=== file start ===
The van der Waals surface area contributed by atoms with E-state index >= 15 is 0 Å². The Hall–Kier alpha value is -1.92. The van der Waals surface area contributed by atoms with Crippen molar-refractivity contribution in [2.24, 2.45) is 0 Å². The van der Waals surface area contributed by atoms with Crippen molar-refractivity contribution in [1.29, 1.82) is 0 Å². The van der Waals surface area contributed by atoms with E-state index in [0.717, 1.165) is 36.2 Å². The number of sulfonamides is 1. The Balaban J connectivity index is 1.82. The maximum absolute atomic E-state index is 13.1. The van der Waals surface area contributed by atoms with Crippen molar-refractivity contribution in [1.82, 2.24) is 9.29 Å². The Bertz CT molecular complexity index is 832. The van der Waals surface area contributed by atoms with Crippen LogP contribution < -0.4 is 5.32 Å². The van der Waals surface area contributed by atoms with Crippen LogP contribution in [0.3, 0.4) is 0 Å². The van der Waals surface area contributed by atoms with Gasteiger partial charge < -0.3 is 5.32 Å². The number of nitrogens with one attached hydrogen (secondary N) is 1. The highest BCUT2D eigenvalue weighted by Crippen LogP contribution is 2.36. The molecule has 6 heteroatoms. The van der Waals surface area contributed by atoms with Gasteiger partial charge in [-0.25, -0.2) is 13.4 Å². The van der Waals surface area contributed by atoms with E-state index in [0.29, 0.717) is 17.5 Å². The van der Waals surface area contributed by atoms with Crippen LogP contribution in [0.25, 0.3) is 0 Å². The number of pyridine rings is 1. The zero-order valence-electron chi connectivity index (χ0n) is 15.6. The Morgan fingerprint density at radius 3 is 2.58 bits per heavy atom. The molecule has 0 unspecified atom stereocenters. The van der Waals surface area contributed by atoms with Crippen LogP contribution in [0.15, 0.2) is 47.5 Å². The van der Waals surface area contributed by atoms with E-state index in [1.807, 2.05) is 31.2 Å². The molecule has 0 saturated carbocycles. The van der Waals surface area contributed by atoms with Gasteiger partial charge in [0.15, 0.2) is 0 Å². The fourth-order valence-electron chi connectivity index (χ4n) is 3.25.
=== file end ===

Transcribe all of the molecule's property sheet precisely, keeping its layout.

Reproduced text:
The van der Waals surface area contributed by atoms with E-state index >= 15 is 0 Å². The Hall–Kier alpha value is -1.92. The van der Waals surface area contributed by atoms with Crippen molar-refractivity contribution in [2.24, 2.45) is 0 Å². The van der Waals surface area contributed by atoms with Crippen molar-refractivity contribution in [1.29, 1.82) is 0 Å². The van der Waals surface area contributed by atoms with E-state index in [0.717, 1.165) is 36.2 Å². The number of sulfonamides is 1. The Balaban J connectivity index is 1.82. The maximum absolute atomic E-state index is 13.1. The van der Waals surface area contributed by atoms with Crippen molar-refractivity contribution in [1.82, 2.24) is 9.29 Å². The Bertz CT molecular complexity index is 832. The van der Waals surface area contributed by atoms with Crippen LogP contribution < -0.4 is 5.32 Å². The van der Waals surface area contributed by atoms with Crippen LogP contribution in [0.3, 0.4) is 0 Å². The van der Waals surface area contributed by atoms with Gasteiger partial charge < -0.3 is 5.32 Å². The number of nitrogens with one attached hydrogen (secondary N) is 1. The highest BCUT2D eigenvalue weighted by Crippen LogP contribution is 2.36. The molecule has 6 heteroatoms. The van der Waals surface area contributed by atoms with Gasteiger partial charge in [-0.25, -0.2) is 13.4 Å². The van der Waals surface area contributed by atoms with E-state index in [0.29, 0.717) is 17.5 Å². The van der Waals surface area contributed by atoms with Crippen LogP contribution in [0.25, 0.3) is 0 Å². The number of pyridine rings is 1. The zero-order valence-electron chi connectivity index (χ0n) is 15.6. The Morgan fingerprint density at radius 3 is 2.58 bits per heavy atom. The molecule has 0 unspecified atom stereocenters. The van der Waals surface area contributed by atoms with Crippen LogP contribution in [0.15, 0.2) is 47.5 Å². The van der Waals surface area contributed by atoms with E-state index in [1.807, 2.05) is 31.2 Å². The molecule has 0 saturated carbocycles. The van der Waals surface area contributed by atoms with Gasteiger partial charge in [0.15, 0.2) is 0 Å². The fourth-order valence-electron chi connectivity index (χ4n) is 3.25.